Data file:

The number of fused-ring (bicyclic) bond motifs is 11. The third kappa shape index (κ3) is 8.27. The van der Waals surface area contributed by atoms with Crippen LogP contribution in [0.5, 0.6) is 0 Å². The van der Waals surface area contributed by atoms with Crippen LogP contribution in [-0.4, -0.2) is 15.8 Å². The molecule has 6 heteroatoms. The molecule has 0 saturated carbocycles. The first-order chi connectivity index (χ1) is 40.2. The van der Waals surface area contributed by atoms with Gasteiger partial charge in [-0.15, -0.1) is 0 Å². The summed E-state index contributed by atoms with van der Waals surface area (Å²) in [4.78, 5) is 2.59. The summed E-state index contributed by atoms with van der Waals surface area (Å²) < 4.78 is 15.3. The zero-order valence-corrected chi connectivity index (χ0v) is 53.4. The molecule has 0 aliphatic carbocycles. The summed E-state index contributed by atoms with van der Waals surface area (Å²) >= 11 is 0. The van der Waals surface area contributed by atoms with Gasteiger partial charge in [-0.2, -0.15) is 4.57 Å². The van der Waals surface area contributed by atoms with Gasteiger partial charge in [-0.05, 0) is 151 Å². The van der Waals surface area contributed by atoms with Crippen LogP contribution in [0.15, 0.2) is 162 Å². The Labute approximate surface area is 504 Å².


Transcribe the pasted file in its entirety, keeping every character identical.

The number of fused-ring (bicyclic) bond motifs is 11. The third kappa shape index (κ3) is 8.27. The van der Waals surface area contributed by atoms with Crippen LogP contribution in [0.5, 0.6) is 0 Å². The van der Waals surface area contributed by atoms with Crippen LogP contribution in [-0.4, -0.2) is 15.8 Å². The molecule has 6 heteroatoms. The molecule has 0 saturated carbocycles. The first-order chi connectivity index (χ1) is 40.2. The van der Waals surface area contributed by atoms with Gasteiger partial charge in [-0.15, -0.1) is 0 Å². The summed E-state index contributed by atoms with van der Waals surface area (Å²) in [4.78, 5) is 2.59. The summed E-state index contributed by atoms with van der Waals surface area (Å²) < 4.78 is 15.3. The zero-order valence-corrected chi connectivity index (χ0v) is 53.4. The molecule has 0 aliphatic carbocycles. The summed E-state index contributed by atoms with van der Waals surface area (Å²) >= 11 is 0. The van der Waals surface area contributed by atoms with Gasteiger partial charge in [-0.2, -0.15) is 4.57 Å². The van der Waals surface area contributed by atoms with Gasteiger partial charge in [-0.05, 0) is 151 Å². The van der Waals surface area contributed by atoms with Crippen LogP contribution in [0.15, 0.2) is 162 Å². The Labute approximate surface area is 504 Å².